Recyclables used to make 3D printing affordable for all

The 3D printing trend has been going strong for several years already, bringing a whole new world of possibilities to DIY enthusiasts. One enduring sticking point, however, has been the necessity of buying the plastic filament used by 3D printers to bring users’ creations to life. That’s where Filabot comes in, with a desktop extruder that lets users make and reuse their own filament from household plastic recyclables.

The brainchild of Vermont college student Tyler McNaney, the Filabot Reclaimer is a desktop extruding system that can grind milk jugs, soda bottles, unsuccessful prototypes and various other plastic objects to make spools of plastic filament for 3D printers. Different settings on the device accommodate different types of plastics, which are then ground, extruded and spooled. Plastic in chunks of up to three-by-three-inches in size can be ground up; from there the extruder will melt and pressurize the molten plastic to push it through the interchangeable dies. Two dies are included with the Filabot Reclaimer — one 3mm and one 1.75mm in size — each creating a different size of filament. Finally, the spool system will automatically roll it onto a spool after cooling and sizing. The video below explains the concept in more detail:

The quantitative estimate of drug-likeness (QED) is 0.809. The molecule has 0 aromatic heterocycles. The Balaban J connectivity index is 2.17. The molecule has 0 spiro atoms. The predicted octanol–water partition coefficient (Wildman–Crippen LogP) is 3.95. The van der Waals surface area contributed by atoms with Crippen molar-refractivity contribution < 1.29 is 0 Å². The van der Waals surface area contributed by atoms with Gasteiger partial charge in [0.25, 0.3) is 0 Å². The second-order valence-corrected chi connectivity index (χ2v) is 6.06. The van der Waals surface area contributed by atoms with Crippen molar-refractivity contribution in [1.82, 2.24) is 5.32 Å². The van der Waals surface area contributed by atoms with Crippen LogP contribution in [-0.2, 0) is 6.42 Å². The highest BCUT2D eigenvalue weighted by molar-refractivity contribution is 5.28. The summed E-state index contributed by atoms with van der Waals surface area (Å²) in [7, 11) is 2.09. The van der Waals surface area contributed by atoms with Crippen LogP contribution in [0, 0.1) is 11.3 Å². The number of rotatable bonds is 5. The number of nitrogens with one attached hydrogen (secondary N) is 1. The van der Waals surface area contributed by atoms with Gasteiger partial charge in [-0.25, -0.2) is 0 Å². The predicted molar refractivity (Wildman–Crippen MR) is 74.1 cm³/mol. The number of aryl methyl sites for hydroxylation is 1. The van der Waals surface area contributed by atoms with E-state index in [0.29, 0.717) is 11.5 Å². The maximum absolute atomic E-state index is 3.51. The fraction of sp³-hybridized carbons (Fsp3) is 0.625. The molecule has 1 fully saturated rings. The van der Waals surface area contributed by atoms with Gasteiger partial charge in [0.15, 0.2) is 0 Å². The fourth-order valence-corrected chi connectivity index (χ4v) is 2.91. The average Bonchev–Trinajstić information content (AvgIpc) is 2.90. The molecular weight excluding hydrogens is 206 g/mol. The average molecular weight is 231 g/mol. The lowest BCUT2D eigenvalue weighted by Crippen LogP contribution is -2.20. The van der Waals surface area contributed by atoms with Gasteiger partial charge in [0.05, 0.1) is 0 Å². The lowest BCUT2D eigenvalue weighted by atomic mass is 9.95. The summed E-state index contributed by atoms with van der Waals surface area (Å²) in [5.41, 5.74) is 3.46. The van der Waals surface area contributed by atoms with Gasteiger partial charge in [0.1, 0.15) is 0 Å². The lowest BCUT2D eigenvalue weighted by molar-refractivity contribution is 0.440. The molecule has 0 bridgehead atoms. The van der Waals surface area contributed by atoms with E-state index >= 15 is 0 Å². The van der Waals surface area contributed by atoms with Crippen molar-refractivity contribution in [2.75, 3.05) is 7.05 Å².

After a highly successful Kickstarter campaign, Filabot is now gearing up for an official launch. Pricing details are not yet available. DIY entrepreneurs: time to get in line?


Spotted by: Murtaza Patel

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